Speech Title: The Developing South Asia in view of Global Energy Crunch

Abstract: The economic prosperity and energy security for South Asia’s 1.9 billion people are in severe jeopardy due to the global energy crisis created by the western sanctions on Russia’s energy resources export to the world market. The economic setback has been intensified further by the aftermath of COVID-19 pandemic, skyrocketing global energy price, high-inflation, and national currency devaluation. All energy importing developing nations including South Asian energy deficient Bangladesh, India, Pakistan, and Sri Lanka have been forced to pause energy import, causing unprecedented energy shortages for power generation, industrial and fertiliser outputs, and other economic and commercial activities. The country-wide power blackout and power rationing have caused unceremonious impact on all aspects of economic, social, education, health, and cultural life. This paper highlights the impact of the energy crisis in developing nations with reference to South Asia, the home of 215 million extreme poor people who live below the poverty line (2.15 US dollar per person per day). The paper also emphasises on the needs for enhanced energy security and optimal utilisation of indigenous energy resources.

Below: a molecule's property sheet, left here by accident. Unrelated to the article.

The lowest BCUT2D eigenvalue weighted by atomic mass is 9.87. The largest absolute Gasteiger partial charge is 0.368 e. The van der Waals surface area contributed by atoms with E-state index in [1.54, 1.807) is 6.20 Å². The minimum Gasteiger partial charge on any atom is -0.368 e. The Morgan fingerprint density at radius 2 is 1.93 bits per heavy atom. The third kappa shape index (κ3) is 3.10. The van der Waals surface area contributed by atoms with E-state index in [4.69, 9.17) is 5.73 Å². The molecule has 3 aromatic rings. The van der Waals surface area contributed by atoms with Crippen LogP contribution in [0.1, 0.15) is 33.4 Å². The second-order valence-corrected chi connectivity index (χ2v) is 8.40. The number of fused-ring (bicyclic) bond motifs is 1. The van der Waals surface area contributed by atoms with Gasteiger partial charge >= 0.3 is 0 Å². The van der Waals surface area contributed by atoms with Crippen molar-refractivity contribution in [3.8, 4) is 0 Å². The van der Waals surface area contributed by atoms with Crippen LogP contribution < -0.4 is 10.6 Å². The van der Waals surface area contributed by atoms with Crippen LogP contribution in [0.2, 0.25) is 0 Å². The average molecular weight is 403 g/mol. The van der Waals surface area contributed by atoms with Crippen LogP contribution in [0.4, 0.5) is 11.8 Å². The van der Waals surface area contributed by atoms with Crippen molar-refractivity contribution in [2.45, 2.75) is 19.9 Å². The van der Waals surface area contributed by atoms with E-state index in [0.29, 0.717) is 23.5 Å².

Professor Somnath Chattopadhya

Professor Somnath Chattopadhyaya

Indian Institute of Technology (IIT), India

Speech Title: Critical Investigation on Alloy Stainless Steel Bi Metallic Joining Using Friction Stir Welding For Aerospace Application


Professor md aziz

Professor Muhammad Aziz

University of Tokyo, Japan